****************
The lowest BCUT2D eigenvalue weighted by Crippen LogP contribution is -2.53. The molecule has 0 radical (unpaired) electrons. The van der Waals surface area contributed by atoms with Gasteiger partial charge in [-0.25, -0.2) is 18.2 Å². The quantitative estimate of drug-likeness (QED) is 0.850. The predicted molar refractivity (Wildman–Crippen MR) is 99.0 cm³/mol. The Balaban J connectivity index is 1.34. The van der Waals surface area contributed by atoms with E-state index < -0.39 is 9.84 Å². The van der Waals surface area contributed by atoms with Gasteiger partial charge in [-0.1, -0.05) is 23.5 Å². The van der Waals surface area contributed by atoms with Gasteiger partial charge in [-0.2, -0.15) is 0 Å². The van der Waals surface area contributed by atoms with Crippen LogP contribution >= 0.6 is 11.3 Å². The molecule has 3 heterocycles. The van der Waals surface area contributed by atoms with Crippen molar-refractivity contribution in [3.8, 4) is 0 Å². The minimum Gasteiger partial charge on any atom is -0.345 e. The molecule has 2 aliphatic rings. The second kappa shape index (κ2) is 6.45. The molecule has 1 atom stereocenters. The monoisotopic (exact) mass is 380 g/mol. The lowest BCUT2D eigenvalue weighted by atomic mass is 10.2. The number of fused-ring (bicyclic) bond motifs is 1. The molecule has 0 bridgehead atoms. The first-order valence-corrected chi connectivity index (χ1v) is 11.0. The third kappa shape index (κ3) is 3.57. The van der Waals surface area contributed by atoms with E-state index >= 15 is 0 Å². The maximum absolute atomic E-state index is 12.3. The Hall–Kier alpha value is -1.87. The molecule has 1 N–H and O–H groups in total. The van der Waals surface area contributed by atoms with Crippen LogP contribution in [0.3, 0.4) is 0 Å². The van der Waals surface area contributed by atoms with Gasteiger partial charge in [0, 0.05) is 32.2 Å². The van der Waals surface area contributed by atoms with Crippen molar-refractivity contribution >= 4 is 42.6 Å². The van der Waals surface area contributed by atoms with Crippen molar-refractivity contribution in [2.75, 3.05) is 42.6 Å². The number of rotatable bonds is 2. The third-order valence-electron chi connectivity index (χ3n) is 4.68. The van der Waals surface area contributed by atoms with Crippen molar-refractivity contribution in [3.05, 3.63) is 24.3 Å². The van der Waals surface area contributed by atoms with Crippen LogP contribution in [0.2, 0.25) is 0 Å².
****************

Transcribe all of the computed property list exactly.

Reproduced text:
The lowest BCUT2D eigenvalue weighted by Crippen LogP contribution is -2.53. The molecule has 0 radical (unpaired) electrons. The van der Waals surface area contributed by atoms with Gasteiger partial charge in [-0.25, -0.2) is 18.2 Å². The quantitative estimate of drug-likeness (QED) is 0.850. The predicted molar refractivity (Wildman–Crippen MR) is 99.0 cm³/mol. The Balaban J connectivity index is 1.34. The van der Waals surface area contributed by atoms with E-state index < -0.39 is 9.84 Å². The van der Waals surface area contributed by atoms with Gasteiger partial charge in [-0.1, -0.05) is 23.5 Å². The van der Waals surface area contributed by atoms with Gasteiger partial charge in [-0.2, -0.15) is 0 Å². The van der Waals surface area contributed by atoms with Crippen LogP contribution >= 0.6 is 11.3 Å². The molecule has 3 heterocycles. The van der Waals surface area contributed by atoms with Crippen molar-refractivity contribution in [3.8, 4) is 0 Å². The minimum Gasteiger partial charge on any atom is -0.345 e. The molecule has 2 aliphatic rings. The second kappa shape index (κ2) is 6.45. The molecule has 1 atom stereocenters. The monoisotopic (exact) mass is 380 g/mol. The lowest BCUT2D eigenvalue weighted by atomic mass is 10.2. The number of fused-ring (bicyclic) bond motifs is 1. The molecule has 0 bridgehead atoms. The first-order valence-corrected chi connectivity index (χ1v) is 11.0. The third kappa shape index (κ3) is 3.57. The van der Waals surface area contributed by atoms with E-state index >= 15 is 0 Å². The maximum absolute atomic E-state index is 12.3. The Hall–Kier alpha value is -1.87. The molecule has 1 N–H and O–H groups in total. The van der Waals surface area contributed by atoms with Crippen LogP contribution in [0.3, 0.4) is 0 Å². The van der Waals surface area contributed by atoms with Gasteiger partial charge in [0, 0.05) is 32.2 Å². The van der Waals surface area contributed by atoms with Crippen molar-refractivity contribution >= 4 is 42.6 Å². The van der Waals surface area contributed by atoms with Crippen molar-refractivity contribution in [2.75, 3.05) is 42.6 Å². The number of rotatable bonds is 2. The third-order valence-electron chi connectivity index (χ3n) is 4.68. The van der Waals surface area contributed by atoms with Crippen molar-refractivity contribution in [3.05, 3.63) is 24.3 Å². The van der Waals surface area contributed by atoms with Crippen LogP contribution in [0.2, 0.25) is 0 Å².